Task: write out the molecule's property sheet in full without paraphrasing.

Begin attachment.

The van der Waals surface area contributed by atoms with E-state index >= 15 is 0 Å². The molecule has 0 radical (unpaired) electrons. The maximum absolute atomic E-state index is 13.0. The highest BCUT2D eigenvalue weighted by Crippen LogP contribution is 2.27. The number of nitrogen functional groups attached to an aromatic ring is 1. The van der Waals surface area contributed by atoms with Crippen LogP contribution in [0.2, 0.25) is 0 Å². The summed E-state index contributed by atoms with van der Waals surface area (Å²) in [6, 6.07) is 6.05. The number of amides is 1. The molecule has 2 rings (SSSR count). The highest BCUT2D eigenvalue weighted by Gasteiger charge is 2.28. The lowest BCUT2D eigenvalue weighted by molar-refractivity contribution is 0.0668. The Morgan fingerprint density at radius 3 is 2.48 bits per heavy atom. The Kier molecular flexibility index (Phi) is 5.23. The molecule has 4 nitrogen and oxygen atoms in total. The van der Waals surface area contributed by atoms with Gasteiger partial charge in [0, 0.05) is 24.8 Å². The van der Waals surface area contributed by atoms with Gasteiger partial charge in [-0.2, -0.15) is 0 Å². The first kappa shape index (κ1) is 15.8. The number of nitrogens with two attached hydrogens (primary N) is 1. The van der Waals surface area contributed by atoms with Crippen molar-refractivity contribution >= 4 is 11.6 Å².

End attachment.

The van der Waals surface area contributed by atoms with E-state index >= 15 is 0 Å². The molecule has 0 radical (unpaired) electrons. The maximum absolute atomic E-state index is 13.0. The highest BCUT2D eigenvalue weighted by Crippen LogP contribution is 2.27. The number of nitrogen functional groups attached to an aromatic ring is 1. The van der Waals surface area contributed by atoms with Crippen LogP contribution in [0.2, 0.25) is 0 Å². The summed E-state index contributed by atoms with van der Waals surface area (Å²) in [6, 6.07) is 6.05. The number of amides is 1. The molecule has 2 rings (SSSR count). The highest BCUT2D eigenvalue weighted by Gasteiger charge is 2.28. The lowest BCUT2D eigenvalue weighted by molar-refractivity contribution is 0.0668. The Morgan fingerprint density at radius 3 is 2.48 bits per heavy atom. The Kier molecular flexibility index (Phi) is 5.23. The molecule has 4 nitrogen and oxygen atoms in total. The van der Waals surface area contributed by atoms with Gasteiger partial charge in [0, 0.05) is 24.8 Å². The van der Waals surface area contributed by atoms with Gasteiger partial charge in [-0.2, -0.15) is 0 Å². The first kappa shape index (κ1) is 15.8. The number of nitrogens with two attached hydrogens (primary N) is 1. The van der Waals surface area contributed by atoms with Crippen molar-refractivity contribution >= 4 is 11.6 Å².